Don’t get me wrong, I love Hearthstone. But then Inzen, who introduced me to that game introduced me to Mabinogi Duel… and I forgot that I ever played Hearthstone while I was playing this game.
Where to start? The game has cheesy fan-servicy artwork as you would expect from Asian originated card games. Yet the biggest draw of the game is that your deck is 12 cards. And you start the game with every card in your hand. Resource generation is 1 per type per turn but you can charge by spending an action to get more.
While Haerthstone’s minion arena is 7 spaces wide, Mabinogi is 5. The other difference is that creatures in Mabinogi only attack the space directly across them, where in Hearthstone you can dictate who you want to attack.
But with only 12 cards, wouldn’t that diminish your option quickly? Not really, but in a way, yes. One of the actions you can take is Revive, where you take back all the cards in your graveyard back into your hand and take 1 damage for each card returned. On top of that, cards that went to the graveyard costs 1 more extra resource to play. So the more you rely on one card, the more expensive it will be to play it later.
But the main draw of the game is that there are a lot more play options for you to explore. Want a story based game with okay dialogues and character development? Play the guide comics. There’s also phantom based matches where you play against another player’s deck played by the AI, or an actual pvp match where you really duke it out against another player live.
If that doesn’t stop you, you can also open up your own card store, selling cards to other players for gold (the standard currency of the game). And opening a personal store is free too.
But don’t take my word for it. Just go ahead and play it. Let’s see if you forgot about Hearthstone too like I did.
So the meta has fixed itself, more people have good plays against Quest Rogue that it no longer seems as cheesy as it had been a couple of days ago. This is good. Good enough for me to write more on it and post a deck up.
Before we go on further, let’s see why Quest Rogue is no longer a big threat now (well, it still is, but not as it was before):
The board is cleared up early. No longer targeting the face, every effort is spent targeting the weenie minions on the board instead to render the Crystal Core useless even if it hits the table.
Aggro face like no tomorrow. Rogues in general are very poor in the defense department. Even more so in Quest Rogue.
Dirty Rat is back. Sure, it sucks against Jade when it was prevalent, but against Quest Rogues it wrecks the game plan more often than not.
People are packing fatties. This is to trade for the weenie minions that plague the Rogue’s table prior to completing the quest.
Now let’s see the deck’s main problems:
It’s too draw dependant. Seriously, an opening hand without 1 of your key cards and you can literally see the writing on the wall.
The deck relies heavily on completing the quest to win. Quite often, there are no secondary win conditions.
The second problem is the biggest flaw in current Quest Rogue decks so far. Without the Crystal Core, your Violet Teacher and Imp Master aren’t scaring anyone if they’re only spewing 1/1 at best. Quite often the fancy win cards are locked until the Crystal Core comes online. So until the quest is completed, the deck is pretty much vulnerable to anything.
It hit me after losing a lot successively that the deck was too transparent. So, like the class implies, winning with the quest now requires more guile and concealment of your motives than every before. I came across 2 play styles that work surprisingly well of late:
- Don’t play The Caverns Below on your first turn. This will ensure you Igneous Elemental won’t be top targets of Silence, turned into toads and sheeps the moment they hit the table. Drop it when you’re about to score it.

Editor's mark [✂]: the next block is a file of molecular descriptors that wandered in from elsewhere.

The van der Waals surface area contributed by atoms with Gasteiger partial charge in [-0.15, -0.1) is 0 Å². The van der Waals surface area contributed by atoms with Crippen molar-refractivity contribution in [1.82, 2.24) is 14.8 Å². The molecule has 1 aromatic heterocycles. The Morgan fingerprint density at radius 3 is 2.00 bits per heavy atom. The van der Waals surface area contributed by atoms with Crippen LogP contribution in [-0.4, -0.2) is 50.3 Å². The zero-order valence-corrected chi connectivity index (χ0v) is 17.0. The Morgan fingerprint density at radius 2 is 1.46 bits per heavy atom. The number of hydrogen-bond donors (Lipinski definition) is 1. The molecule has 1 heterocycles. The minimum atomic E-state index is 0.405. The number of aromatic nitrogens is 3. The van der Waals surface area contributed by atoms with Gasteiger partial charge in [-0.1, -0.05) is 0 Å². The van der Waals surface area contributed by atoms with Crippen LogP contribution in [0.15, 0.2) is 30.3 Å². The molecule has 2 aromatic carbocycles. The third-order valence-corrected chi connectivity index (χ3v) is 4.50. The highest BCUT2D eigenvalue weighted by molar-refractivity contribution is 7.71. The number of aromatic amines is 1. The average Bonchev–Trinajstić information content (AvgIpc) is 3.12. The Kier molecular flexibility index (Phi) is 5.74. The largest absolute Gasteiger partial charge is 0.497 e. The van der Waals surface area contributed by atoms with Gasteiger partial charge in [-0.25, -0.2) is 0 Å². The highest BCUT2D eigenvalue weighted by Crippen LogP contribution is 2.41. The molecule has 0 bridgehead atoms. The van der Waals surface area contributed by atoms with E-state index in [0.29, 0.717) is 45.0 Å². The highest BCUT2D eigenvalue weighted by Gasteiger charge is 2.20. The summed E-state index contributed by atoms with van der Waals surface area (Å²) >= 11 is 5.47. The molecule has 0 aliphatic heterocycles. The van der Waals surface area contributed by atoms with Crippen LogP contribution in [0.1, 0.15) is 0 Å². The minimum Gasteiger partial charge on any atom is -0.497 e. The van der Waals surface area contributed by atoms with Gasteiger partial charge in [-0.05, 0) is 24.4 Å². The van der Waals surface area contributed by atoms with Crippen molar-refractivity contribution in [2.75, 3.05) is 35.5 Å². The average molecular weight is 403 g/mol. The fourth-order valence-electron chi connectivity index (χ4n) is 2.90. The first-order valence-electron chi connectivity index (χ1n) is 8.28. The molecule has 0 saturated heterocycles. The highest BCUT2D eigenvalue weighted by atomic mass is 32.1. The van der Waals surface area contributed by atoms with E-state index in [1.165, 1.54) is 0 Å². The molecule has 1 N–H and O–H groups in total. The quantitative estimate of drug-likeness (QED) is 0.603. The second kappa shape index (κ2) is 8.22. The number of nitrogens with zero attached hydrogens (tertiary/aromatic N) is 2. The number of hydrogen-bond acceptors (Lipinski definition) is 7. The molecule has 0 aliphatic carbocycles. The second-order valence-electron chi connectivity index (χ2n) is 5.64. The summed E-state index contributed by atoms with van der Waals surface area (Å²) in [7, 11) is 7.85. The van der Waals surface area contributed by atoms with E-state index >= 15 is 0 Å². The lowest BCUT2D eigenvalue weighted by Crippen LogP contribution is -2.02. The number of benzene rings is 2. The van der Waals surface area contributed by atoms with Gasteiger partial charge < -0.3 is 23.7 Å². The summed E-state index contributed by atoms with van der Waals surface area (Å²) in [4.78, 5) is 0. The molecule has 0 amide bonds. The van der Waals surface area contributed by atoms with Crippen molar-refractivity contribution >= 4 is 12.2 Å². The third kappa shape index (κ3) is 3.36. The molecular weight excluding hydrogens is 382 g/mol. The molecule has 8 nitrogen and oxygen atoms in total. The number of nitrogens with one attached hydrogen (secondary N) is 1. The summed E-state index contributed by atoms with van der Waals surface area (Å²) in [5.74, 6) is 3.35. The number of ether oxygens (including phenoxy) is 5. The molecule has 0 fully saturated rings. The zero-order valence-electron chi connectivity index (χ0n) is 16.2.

- Don’t make a deck relying on the Crystal Core to win. Treat the Crystal Core as a secondary win condition while concentrating on winning by another mean. You don’t need to complete the quest to win, though it’d be nice if it did. This should be your mentality as your opponent gets confused on why you used Shadowstep on another minion and not on the one you just cast.
- Play like classic Rogue. The old doctrine of controlling the board and dropping your own threats should still be maintained and not be thrown to the wind for the sake of dropping your 4 same name minions ASAP.
Here’s the deck I’m playing right now. It could use more work, but it’s making me feel fun playing a quest deck for once:
There is no straight way on how to play this deck, but you can vary your approach depending on which class you’re facing.
I don’t think I’ll ever write a deck list for a Rogue Quest deck. Despite the earlier misgivings, the deck is really easy to make and really hard to counter unless you do so from turn 1. I don’t get the feeling that it’s fun after I pulled it off at turn 5 or so. The trick to pull it off really cheap? Those damn Fire Elementals.
I get that the quest are supposed to be the endgame for all decks, but the Rogue one is so ridiculously easy to build. The deck doesn’t even need the Mimic Pods to run (though it’s nice if you managed to pod the Deathrattle Fire Elemental dude) and it’s still fast.
Some guys even concede the moment I played the 1/2 dudes twice in a turn (despite the rest of my hand being trash, but they don’t know that). But there are good close fights between Quest decks. The worst is Rogue Quest vs Rogue Quest, as it just ends up being the first person who can pull the quest off. It doesn’t matter if you have board control or not, you will recover quickly.
That being said, the plant theme for Rogue is interesting, though I can see that it’s vastly inferior to the quest deck at this point. But the card that picques my interest the most right now in Rogue is Vilepsine Slayer. Same cost as Assassinate, does the same thing, but it has legs and a big mouth (3/4, not too shabby).
Another instant staple is Hallucination. You can get some really good pulls with it if you’re lucky.
I was watching an old video from Kripparian (if a few months is considered old) when he tackles Stealth Rogue by featuring the Shadow Rager. Now I don’t have the exact cards he does but the concept is interesting, plus it makes thematic sense compared to… oh… Jade Golems.
Here’s my take on it:
The biggest change from Krip’s deck is that I wanted my 1 drops to be beefy. I’m not too perturbed about healing my opponent with Mistress of Mixtures, at least I’m not giving my opponent a more threatening edge, like cards. The rest are control elements and the stealth dudes as the heavy hitters.